Summary: It is only as we take what Christ has blessed and give to others in His name that we can really stand back and Watch God Work. Let's be His hands extended and truly "feed" the multitudes the bread of life.


MATT. 14:13 21

This morning I want us to look at one of Christ's most important miracles...the feeding of the multitudes. This miracle is important because all four gospel writers tell about it. It is important because it happened before such a large crowd of people.

Jesus and the disciples were worn out from many days of hard labor. So they left the crowds and went across the sea and rested at an oasis in the desert. But they were destined not to be alone. Great multitudes followed them. There was no privacy for them.

It's a bad thing to be lonely, but it's a worse thing to have so many people following you that you can't have any private life of your own.This was true of Jesus at that time.

He had performed so many miracles and done so many wonderful things that the crowds followed Him where ever He went. The sad thing is the way they saw Him. They saw only a wonderful magician who could work miracles...a clever physician who could heal the sick.

They failed to see that He was the Savior of sinners and the Son of God. They were blind to His divine glory, just as people are today. Today people are anxious to get physical relief for themselves or their loved ones, but few of them are looking for soul healing.

But in spite of the fact that Jesus knew their hearts, He cared very deeply for them. He looked beyond His own physical and emotional needs and looked with compassion on the crowd that had come to Him.

To see such a crowd was to realize how many precious, immortal souls were there, the greatest part of which would likely perish because they failed to see Christ for who He was.

Jesus not only had compassion, but He took that to it's logical conclusion He healed them. He met the very needs the people had come for. But then He went beyond...

Verse 15 16

The disciples here come to Jesus and they bring to His attention that it's starting to get late. They've put in a full day and all things considered it has been a good days work. But now it was time to dismiss this crowd so they can head back to the villages for supper.

But look at how Jesus reacts. He also realizes that they are hungry but rather than sending them off to fend for themselves, He tells the disciples to feed them.

I see this as a real challenge to their faith. They had all seen the miracle working power of Christ, and now He was challenging them to do something that would seem to need that same type of power. How did they handle such a request? The very same way we handle something that puts our faith to the test!!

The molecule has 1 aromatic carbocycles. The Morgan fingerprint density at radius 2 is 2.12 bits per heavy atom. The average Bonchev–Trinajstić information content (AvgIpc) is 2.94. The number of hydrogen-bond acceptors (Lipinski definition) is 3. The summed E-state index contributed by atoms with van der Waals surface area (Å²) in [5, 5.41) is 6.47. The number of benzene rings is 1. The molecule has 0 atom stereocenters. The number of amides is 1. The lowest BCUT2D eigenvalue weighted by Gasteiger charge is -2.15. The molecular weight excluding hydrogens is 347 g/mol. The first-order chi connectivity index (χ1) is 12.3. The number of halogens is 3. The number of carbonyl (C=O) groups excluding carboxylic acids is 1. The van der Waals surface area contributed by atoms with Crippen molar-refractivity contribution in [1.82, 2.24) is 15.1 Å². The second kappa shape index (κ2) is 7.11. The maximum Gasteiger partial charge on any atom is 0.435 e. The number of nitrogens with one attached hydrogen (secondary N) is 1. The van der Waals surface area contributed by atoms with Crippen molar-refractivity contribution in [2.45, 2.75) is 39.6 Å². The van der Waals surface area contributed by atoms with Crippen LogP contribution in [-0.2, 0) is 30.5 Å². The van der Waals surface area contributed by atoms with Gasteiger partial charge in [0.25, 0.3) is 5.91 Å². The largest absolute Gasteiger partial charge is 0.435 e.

The disciples were more than willing to send these people off to take care of themselves. But after all, they weren't invited, they just came on their own. It didn't matter that they were a far distance from where they could get food and shelter for the night.

Many came a very long distance, and in their search for Jesus probably hadn't made adequate preparation. But were they to be responsible for taking care of everyone? Just how far can we take this Christianity, anyway?

Jesus would not dismiss them as hungry as they were, or keep them any longer without something to eat, or even put on them the trouble and expense of buying food for themselves when they had journeyed so far to see Him. He decided the disciples should take care of it.

In the gospel of John it says that Jesus turned to Philip and said to him, "Where can we get enough bread to feed all these?" Now Jesus knew what He was going to do, but He said this to test Philip. But Philip failed the test.

Instead of looking up to Jesus and saying, "Lord, You are the Son of God. You can do everything. You changed the water into wine. You healed a man who had been sick for 38 years. Surely you can provide bread for these people," what did he say?

He said, "Eight months wages wouldn't buy enough bread for each one to have a bite!" He saw the crowd...he saw the difficulty...he looked at the problem and not at the Lord Jesus.

We act the same way today. God has unlimited resources. He declares that His grace and His power is sufficient for all our needs, but what do we do when the need arises? We look at our own resources instead of looking toward the Redeemer.

We know that in times past God has cared for us and brought us out of many hard places. We know that He promises to keep doing that. Why do we rack our brains to find a solution to the problems of life? Why don't we just look to Jesus?

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